Brian Gilbert, assistant professor of chemistry, will present "Laser Chemistry at the Nanoscale: Surface Enhanced Raman Scattering (SERS) on Noble Metal Nanoparticles" Wednesday, April 13, at 7:30 p.m. in 201 Riley Hall.
Gilbert?s talk will focus on SERS, a laser-based spectroscopic technique that is capable of single molecule detection and molecular fingerprinting. He will also discuss the instruments used for studying SERS and noble metal nanoparticles, explain the Raman and SERS effects, and present the results of collaborative research with 11 Linfield students that has been carried out over the past four years.
The optical properties of nanometer-sized noble metal particles, particularly silver and gold, have been of interest since at least the fourth century. Noble metal nanoparticles were used to color stained glass windows, and were first studied scientifically by Michael Faraday. More recently, metal nanoparticles have received renewed attention as researchers in a variety of disciplines, including chemistry, biology, physics and engineering, seek to understand the properties of matter at the nanoscale as part of the growing field of nanotechnology.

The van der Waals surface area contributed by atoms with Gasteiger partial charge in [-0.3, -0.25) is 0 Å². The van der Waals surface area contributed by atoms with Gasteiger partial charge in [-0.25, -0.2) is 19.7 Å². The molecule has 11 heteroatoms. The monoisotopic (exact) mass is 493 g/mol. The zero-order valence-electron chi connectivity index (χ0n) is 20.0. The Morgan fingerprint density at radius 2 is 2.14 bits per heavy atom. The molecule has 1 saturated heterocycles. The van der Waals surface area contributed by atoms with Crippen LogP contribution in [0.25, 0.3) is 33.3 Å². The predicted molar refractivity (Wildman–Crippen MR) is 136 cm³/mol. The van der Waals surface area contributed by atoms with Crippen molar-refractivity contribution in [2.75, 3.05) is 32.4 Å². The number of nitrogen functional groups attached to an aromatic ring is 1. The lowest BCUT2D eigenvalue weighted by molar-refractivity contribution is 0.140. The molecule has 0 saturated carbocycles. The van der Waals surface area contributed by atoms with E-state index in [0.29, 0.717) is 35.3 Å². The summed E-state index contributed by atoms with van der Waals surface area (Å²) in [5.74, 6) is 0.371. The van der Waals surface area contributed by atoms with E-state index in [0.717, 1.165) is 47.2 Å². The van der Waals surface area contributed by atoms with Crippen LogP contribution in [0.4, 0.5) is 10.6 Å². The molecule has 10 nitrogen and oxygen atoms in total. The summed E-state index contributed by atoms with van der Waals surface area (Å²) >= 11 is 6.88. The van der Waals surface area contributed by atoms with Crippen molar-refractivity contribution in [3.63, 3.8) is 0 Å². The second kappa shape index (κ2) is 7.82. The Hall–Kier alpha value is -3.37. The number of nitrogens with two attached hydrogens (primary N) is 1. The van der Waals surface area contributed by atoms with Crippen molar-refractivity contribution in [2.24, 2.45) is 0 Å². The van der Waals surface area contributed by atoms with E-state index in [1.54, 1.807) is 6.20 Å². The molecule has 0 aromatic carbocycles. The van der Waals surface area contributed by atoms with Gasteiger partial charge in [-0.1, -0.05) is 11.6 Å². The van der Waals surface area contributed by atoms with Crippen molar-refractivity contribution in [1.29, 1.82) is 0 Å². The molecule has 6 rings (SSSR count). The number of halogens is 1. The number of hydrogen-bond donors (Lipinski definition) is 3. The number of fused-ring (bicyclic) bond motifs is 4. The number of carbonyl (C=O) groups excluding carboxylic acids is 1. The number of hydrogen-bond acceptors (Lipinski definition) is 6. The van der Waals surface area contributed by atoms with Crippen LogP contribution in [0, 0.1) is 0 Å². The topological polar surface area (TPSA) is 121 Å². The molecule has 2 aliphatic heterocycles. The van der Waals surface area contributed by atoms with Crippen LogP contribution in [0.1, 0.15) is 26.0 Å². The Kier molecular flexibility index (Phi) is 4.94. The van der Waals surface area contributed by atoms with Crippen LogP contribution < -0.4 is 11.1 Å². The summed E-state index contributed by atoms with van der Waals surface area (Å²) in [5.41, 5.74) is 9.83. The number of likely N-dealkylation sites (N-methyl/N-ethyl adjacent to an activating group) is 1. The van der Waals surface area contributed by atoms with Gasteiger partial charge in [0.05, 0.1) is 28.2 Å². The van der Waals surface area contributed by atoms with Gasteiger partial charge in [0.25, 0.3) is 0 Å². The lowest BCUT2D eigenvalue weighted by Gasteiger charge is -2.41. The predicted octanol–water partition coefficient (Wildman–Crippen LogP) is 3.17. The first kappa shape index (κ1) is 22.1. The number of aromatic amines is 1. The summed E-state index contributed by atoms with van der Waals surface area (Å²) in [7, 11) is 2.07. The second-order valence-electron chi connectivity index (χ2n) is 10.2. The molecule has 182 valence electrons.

Gilbert uses a soccer ball analogy to illustrate the microscopic size of a nanometer.
"If a nanometer-sized particle and a soccer ball were enlarged proportionally, the nanoparticle would be the size of a soccer ball and the ball would be larger than the planet Neptune," noted Gilbert, a member of the Linfield faculty since 2001, who holds a bachelor?s from the University of Arizona and a doctorate from Indiana University.
The lecture is free and open to the public. The Linfield College faculty lecture series offers one presentation each month by a member of the Linfield faculty. For more information, call 503-883-2409.